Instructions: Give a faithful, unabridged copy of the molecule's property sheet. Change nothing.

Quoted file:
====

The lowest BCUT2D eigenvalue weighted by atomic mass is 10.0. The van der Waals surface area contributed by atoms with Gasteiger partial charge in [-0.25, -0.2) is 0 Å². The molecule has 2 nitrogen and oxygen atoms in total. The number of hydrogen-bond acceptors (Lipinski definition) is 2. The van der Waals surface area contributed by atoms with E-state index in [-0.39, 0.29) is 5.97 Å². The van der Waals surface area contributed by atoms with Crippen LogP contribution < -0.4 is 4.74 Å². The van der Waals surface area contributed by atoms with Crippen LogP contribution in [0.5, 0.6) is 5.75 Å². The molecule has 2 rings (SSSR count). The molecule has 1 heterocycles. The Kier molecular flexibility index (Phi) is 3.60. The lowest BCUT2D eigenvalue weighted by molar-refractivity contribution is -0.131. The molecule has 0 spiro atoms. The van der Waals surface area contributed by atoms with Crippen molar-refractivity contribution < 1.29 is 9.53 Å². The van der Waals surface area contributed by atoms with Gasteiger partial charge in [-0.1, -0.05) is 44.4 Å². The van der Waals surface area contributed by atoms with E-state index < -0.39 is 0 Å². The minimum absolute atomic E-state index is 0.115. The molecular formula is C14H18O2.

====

The lowest BCUT2D eigenvalue weighted by atomic mass is 10.0. The van der Waals surface area contributed by atoms with Gasteiger partial charge in [-0.25, -0.2) is 0 Å². The molecule has 2 nitrogen and oxygen atoms in total. The number of hydrogen-bond acceptors (Lipinski definition) is 2. The van der Waals surface area contributed by atoms with E-state index in [-0.39, 0.29) is 5.97 Å². The van der Waals surface area contributed by atoms with Crippen LogP contribution < -0.4 is 4.74 Å². The van der Waals surface area contributed by atoms with Crippen LogP contribution in [0.5, 0.6) is 5.75 Å². The molecule has 2 rings (SSSR count). The molecule has 1 heterocycles. The Kier molecular flexibility index (Phi) is 3.60. The lowest BCUT2D eigenvalue weighted by molar-refractivity contribution is -0.131. The molecule has 0 spiro atoms. The van der Waals surface area contributed by atoms with Crippen molar-refractivity contribution < 1.29 is 9.53 Å². The van der Waals surface area contributed by atoms with Gasteiger partial charge in [-0.1, -0.05) is 44.4 Å². The van der Waals surface area contributed by atoms with E-state index < -0.39 is 0 Å². The minimum absolute atomic E-state index is 0.115. The molecular formula is C14H18O2.